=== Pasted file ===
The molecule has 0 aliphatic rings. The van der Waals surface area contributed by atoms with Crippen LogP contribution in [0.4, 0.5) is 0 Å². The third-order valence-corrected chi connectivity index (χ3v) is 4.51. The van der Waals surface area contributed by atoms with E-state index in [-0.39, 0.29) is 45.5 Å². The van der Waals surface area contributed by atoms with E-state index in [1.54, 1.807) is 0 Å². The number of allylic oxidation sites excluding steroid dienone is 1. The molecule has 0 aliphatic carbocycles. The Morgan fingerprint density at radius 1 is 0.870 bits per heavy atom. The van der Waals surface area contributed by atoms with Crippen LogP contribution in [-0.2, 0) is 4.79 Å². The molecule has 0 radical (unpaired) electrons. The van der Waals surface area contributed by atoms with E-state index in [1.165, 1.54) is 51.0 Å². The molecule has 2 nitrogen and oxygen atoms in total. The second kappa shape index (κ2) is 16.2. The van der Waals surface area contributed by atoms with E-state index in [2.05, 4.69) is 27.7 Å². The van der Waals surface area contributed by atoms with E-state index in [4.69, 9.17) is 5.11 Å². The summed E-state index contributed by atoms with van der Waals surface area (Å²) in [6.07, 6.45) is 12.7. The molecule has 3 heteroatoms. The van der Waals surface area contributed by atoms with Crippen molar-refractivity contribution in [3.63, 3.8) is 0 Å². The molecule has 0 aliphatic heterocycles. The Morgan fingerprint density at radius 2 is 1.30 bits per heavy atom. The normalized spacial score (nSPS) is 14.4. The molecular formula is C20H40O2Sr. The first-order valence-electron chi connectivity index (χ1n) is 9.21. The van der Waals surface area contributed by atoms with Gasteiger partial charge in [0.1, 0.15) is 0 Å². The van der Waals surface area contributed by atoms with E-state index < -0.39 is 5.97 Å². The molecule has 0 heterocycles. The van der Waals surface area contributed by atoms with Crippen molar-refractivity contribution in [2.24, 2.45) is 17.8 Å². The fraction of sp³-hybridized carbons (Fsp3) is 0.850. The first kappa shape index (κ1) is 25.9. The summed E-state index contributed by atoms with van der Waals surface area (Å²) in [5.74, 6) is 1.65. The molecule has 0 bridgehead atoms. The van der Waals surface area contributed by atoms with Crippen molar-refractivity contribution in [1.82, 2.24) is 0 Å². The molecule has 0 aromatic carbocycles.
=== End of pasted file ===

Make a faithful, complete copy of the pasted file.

The molecule has 0 aliphatic rings. The van der Waals surface area contributed by atoms with Crippen LogP contribution in [0.4, 0.5) is 0 Å². The third-order valence-corrected chi connectivity index (χ3v) is 4.51. The van der Waals surface area contributed by atoms with E-state index in [-0.39, 0.29) is 45.5 Å². The van der Waals surface area contributed by atoms with E-state index in [1.54, 1.807) is 0 Å². The number of allylic oxidation sites excluding steroid dienone is 1. The molecule has 0 aliphatic carbocycles. The Morgan fingerprint density at radius 1 is 0.870 bits per heavy atom. The van der Waals surface area contributed by atoms with Crippen LogP contribution in [-0.2, 0) is 4.79 Å². The molecule has 0 radical (unpaired) electrons. The van der Waals surface area contributed by atoms with E-state index in [1.165, 1.54) is 51.0 Å². The molecule has 2 nitrogen and oxygen atoms in total. The second kappa shape index (κ2) is 16.2. The van der Waals surface area contributed by atoms with E-state index in [2.05, 4.69) is 27.7 Å². The van der Waals surface area contributed by atoms with E-state index in [4.69, 9.17) is 5.11 Å². The summed E-state index contributed by atoms with van der Waals surface area (Å²) in [6.07, 6.45) is 12.7. The molecule has 3 heteroatoms. The van der Waals surface area contributed by atoms with Crippen molar-refractivity contribution in [3.63, 3.8) is 0 Å². The molecule has 0 aliphatic heterocycles. The Morgan fingerprint density at radius 2 is 1.30 bits per heavy atom. The normalized spacial score (nSPS) is 14.4. The molecular formula is C20H40O2Sr. The first-order valence-electron chi connectivity index (χ1n) is 9.21. The van der Waals surface area contributed by atoms with Gasteiger partial charge in [0.1, 0.15) is 0 Å². The van der Waals surface area contributed by atoms with E-state index < -0.39 is 5.97 Å². The molecule has 0 heterocycles. The van der Waals surface area contributed by atoms with Crippen molar-refractivity contribution in [2.24, 2.45) is 17.8 Å². The fraction of sp³-hybridized carbons (Fsp3) is 0.850. The first kappa shape index (κ1) is 25.9. The summed E-state index contributed by atoms with van der Waals surface area (Å²) in [5.74, 6) is 1.65. The molecule has 0 bridgehead atoms. The van der Waals surface area contributed by atoms with Crippen molar-refractivity contribution in [1.82, 2.24) is 0 Å². The molecule has 0 aromatic carbocycles.